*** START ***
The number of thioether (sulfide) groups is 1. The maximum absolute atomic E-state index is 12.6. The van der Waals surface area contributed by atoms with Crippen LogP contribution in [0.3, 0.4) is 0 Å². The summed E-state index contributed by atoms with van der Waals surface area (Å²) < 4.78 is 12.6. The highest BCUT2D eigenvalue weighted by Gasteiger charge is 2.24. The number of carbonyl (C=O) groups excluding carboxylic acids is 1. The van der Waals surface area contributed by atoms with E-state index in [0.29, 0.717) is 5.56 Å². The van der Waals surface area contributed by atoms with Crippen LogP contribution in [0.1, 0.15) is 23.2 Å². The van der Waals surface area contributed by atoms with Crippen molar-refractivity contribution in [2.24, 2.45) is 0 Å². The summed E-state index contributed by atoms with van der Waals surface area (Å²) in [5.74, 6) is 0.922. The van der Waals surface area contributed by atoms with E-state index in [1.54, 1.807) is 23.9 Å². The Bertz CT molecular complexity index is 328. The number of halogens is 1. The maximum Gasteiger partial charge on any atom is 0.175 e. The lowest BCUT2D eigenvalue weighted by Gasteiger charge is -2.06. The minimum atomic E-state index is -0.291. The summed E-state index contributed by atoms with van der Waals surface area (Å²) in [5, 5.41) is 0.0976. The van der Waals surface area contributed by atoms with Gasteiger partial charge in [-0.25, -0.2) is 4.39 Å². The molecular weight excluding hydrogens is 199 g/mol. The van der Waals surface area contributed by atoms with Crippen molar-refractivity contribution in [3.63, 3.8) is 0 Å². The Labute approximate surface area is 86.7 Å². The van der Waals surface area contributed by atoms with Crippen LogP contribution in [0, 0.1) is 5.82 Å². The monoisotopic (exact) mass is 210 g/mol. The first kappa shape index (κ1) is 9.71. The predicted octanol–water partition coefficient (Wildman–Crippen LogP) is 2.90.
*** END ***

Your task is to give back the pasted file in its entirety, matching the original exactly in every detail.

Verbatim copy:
The number of thioether (sulfide) groups is 1. The maximum absolute atomic E-state index is 12.6. The van der Waals surface area contributed by atoms with Crippen LogP contribution in [0.3, 0.4) is 0 Å². The summed E-state index contributed by atoms with van der Waals surface area (Å²) < 4.78 is 12.6. The highest BCUT2D eigenvalue weighted by Gasteiger charge is 2.24. The number of carbonyl (C=O) groups excluding carboxylic acids is 1. The van der Waals surface area contributed by atoms with E-state index in [0.29, 0.717) is 5.56 Å². The van der Waals surface area contributed by atoms with Crippen LogP contribution in [0.1, 0.15) is 23.2 Å². The van der Waals surface area contributed by atoms with Crippen molar-refractivity contribution in [2.24, 2.45) is 0 Å². The summed E-state index contributed by atoms with van der Waals surface area (Å²) in [5.74, 6) is 0.922. The van der Waals surface area contributed by atoms with E-state index in [1.54, 1.807) is 23.9 Å². The Bertz CT molecular complexity index is 328. The number of halogens is 1. The maximum Gasteiger partial charge on any atom is 0.175 e. The lowest BCUT2D eigenvalue weighted by Gasteiger charge is -2.06. The minimum atomic E-state index is -0.291. The summed E-state index contributed by atoms with van der Waals surface area (Å²) in [5, 5.41) is 0.0976. The van der Waals surface area contributed by atoms with Gasteiger partial charge in [-0.25, -0.2) is 4.39 Å². The molecular weight excluding hydrogens is 199 g/mol. The van der Waals surface area contributed by atoms with Crippen molar-refractivity contribution in [3.63, 3.8) is 0 Å². The Labute approximate surface area is 86.7 Å². The van der Waals surface area contributed by atoms with Crippen LogP contribution in [0, 0.1) is 5.82 Å². The monoisotopic (exact) mass is 210 g/mol. The first kappa shape index (κ1) is 9.71. The predicted octanol–water partition coefficient (Wildman–Crippen LogP) is 2.90.